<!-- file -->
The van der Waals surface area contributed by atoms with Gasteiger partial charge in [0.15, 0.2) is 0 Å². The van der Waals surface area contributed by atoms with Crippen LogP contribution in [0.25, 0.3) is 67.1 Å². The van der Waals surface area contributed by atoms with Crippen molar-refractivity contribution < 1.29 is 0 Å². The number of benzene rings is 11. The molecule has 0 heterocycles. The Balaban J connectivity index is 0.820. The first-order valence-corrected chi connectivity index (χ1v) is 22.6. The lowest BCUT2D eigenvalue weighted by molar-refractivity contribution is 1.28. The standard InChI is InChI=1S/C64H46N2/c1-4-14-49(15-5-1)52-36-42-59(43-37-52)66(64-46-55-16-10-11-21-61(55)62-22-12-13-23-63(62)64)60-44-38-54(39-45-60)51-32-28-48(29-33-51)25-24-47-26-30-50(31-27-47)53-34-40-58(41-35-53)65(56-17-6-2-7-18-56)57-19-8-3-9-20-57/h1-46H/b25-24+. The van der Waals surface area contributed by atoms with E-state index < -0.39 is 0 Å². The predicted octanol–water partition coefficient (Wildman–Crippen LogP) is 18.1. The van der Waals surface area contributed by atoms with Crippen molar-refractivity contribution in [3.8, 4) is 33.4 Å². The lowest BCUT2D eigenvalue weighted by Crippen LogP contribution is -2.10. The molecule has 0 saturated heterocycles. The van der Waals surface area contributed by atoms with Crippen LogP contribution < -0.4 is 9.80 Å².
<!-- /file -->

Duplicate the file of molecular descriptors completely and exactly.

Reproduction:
The van der Waals surface area contributed by atoms with Gasteiger partial charge in [0.15, 0.2) is 0 Å². The van der Waals surface area contributed by atoms with Crippen LogP contribution in [0.25, 0.3) is 67.1 Å². The van der Waals surface area contributed by atoms with Crippen molar-refractivity contribution < 1.29 is 0 Å². The number of benzene rings is 11. The molecule has 0 heterocycles. The Balaban J connectivity index is 0.820. The first-order valence-corrected chi connectivity index (χ1v) is 22.6. The lowest BCUT2D eigenvalue weighted by molar-refractivity contribution is 1.28. The standard InChI is InChI=1S/C64H46N2/c1-4-14-49(15-5-1)52-36-42-59(43-37-52)66(64-46-55-16-10-11-21-61(55)62-22-12-13-23-63(62)64)60-44-38-54(39-45-60)51-32-28-48(29-33-51)25-24-47-26-30-50(31-27-47)53-34-40-58(41-35-53)65(56-17-6-2-7-18-56)57-19-8-3-9-20-57/h1-46H/b25-24+. The van der Waals surface area contributed by atoms with E-state index < -0.39 is 0 Å². The predicted octanol–water partition coefficient (Wildman–Crippen LogP) is 18.1. The van der Waals surface area contributed by atoms with Crippen molar-refractivity contribution in [3.8, 4) is 33.4 Å². The lowest BCUT2D eigenvalue weighted by Crippen LogP contribution is -2.10. The molecule has 0 saturated heterocycles. The van der Waals surface area contributed by atoms with Crippen LogP contribution < -0.4 is 9.80 Å².